NeurIPS 2020

Your GAN is Secretly an Energy-based Model and You Should Use Discriminator Driven Latent Sampling

Review 1

Summary and Contributions: The paper introduces a method to perform sampling in the latent space of GANs by formulating an energy-based model in the latent space. Employing rejection sampling, the authors devise a tractable energy function in the latent space that utilizes a discriminator score. Langevin dynamics can then be used to sample from the induced Boltzmann distribution. === Post rebuttal and discussion update === I acknowledge the rebuttal and discussion, I believe that the confusion with the MCMC mixing pointed out by the reviews should definitely be addressed in the revision and the FID scores should be computed for at least CelebA, but I still tend to keep my score.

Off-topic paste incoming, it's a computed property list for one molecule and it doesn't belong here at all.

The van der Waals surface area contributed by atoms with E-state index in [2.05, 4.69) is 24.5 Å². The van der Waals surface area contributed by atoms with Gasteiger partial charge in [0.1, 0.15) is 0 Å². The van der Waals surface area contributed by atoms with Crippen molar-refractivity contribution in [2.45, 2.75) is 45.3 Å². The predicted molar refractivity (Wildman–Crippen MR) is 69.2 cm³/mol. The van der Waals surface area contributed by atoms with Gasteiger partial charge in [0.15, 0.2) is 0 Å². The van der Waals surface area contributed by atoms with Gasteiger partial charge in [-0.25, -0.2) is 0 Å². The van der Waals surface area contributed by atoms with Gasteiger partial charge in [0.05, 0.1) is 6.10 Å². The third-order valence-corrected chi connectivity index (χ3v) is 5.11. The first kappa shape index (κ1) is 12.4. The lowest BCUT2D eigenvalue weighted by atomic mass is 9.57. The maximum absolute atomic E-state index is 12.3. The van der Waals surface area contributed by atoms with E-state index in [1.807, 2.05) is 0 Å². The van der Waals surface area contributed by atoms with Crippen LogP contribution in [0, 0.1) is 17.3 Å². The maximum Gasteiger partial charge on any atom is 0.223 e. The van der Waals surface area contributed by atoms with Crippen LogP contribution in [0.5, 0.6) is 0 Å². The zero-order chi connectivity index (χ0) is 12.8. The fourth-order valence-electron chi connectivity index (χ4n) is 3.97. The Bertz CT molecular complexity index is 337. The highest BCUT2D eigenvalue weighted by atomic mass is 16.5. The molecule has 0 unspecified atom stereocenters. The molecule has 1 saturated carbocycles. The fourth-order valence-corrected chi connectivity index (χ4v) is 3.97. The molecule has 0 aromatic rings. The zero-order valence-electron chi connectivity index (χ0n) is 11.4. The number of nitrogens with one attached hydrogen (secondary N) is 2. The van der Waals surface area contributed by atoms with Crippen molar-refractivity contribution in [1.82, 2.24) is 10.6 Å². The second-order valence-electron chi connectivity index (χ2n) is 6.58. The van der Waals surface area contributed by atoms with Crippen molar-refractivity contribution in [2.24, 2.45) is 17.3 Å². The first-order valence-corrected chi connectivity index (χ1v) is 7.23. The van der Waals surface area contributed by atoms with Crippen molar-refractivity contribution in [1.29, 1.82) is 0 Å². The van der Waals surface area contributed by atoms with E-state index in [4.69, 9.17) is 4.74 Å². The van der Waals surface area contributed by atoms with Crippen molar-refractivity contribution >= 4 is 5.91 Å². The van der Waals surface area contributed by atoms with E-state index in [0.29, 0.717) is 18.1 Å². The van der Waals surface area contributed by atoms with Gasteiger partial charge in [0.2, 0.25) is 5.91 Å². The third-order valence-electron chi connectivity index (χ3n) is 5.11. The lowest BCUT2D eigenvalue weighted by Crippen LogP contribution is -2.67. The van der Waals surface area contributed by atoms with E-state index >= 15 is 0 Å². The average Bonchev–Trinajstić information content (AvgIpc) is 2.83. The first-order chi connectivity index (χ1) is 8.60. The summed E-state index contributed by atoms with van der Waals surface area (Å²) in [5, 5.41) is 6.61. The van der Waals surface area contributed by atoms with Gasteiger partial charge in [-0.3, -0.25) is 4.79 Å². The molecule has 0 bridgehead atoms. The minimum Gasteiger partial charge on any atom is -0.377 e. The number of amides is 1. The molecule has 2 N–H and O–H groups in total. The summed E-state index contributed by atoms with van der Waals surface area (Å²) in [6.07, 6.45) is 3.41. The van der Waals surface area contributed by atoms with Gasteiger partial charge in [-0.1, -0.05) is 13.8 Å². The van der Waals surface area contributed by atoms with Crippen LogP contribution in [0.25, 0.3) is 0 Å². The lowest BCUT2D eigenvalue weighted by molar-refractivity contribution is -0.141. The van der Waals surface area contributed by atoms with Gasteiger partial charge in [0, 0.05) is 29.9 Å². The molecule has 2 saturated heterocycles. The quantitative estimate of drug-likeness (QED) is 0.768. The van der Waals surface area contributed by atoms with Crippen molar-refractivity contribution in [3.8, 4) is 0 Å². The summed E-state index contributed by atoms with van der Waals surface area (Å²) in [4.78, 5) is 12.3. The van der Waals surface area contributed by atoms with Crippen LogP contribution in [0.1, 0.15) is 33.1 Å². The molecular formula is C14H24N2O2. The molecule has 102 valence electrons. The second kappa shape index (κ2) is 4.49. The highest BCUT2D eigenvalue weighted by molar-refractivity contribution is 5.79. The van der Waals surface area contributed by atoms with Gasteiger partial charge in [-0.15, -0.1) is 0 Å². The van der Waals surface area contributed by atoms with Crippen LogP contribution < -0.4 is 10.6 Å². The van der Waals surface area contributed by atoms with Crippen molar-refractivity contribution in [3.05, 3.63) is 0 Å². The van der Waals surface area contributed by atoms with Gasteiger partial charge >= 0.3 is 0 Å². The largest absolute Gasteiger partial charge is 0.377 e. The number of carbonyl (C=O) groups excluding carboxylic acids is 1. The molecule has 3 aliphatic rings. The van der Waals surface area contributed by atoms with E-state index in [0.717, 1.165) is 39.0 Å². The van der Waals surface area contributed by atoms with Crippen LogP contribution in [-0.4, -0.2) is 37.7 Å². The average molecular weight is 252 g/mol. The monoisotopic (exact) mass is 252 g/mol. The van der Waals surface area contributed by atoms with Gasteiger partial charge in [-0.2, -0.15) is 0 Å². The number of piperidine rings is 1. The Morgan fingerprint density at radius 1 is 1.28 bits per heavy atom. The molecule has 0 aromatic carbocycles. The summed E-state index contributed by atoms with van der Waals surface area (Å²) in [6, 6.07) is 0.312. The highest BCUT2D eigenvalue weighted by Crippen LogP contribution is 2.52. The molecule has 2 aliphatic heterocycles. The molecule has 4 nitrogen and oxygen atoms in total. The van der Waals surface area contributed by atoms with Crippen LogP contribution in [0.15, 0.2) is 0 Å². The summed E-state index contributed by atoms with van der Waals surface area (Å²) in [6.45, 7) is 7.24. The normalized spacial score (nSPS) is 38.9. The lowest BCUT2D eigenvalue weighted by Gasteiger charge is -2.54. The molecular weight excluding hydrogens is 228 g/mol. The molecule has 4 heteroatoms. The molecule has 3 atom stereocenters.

Strengths: This work aims at improving the sample quality of generative models through better sampling, which is a relevant problem and has brought about a line of work, [1,2,3,4], to name a few. This paper treats the problem by an energy-guided search for samples in the latent space rather than operating in the pixel space, which proves to be favourable empirically - both quantitatively and qualitatively. It also builds on a recent interest to energy-based model interpretation for GANs allowing theoretical guarantees***, analysis and extension to the WGAN case.*** [1] Azadi, Samaneh, et al. "Discriminator rejection sampling." arXiv preprint arXiv:1810.06758 (2018). [2] Turner, Ryan, et al. "Metropolis-hastings generative adversarial networks." International Conference on Machine Learning. 2019. [3] Neklyudov, Kirill, Evgenii Egorov, and Dmitry P. Vetrov. "The Implicit Metropolis-Hastings Algorithm." Advances in Neural Information Processing Systems. 2019. [4] Tanaka, Akinori. "Discriminator optimal transport." Advances in Neural Information Processing Systems. 2019.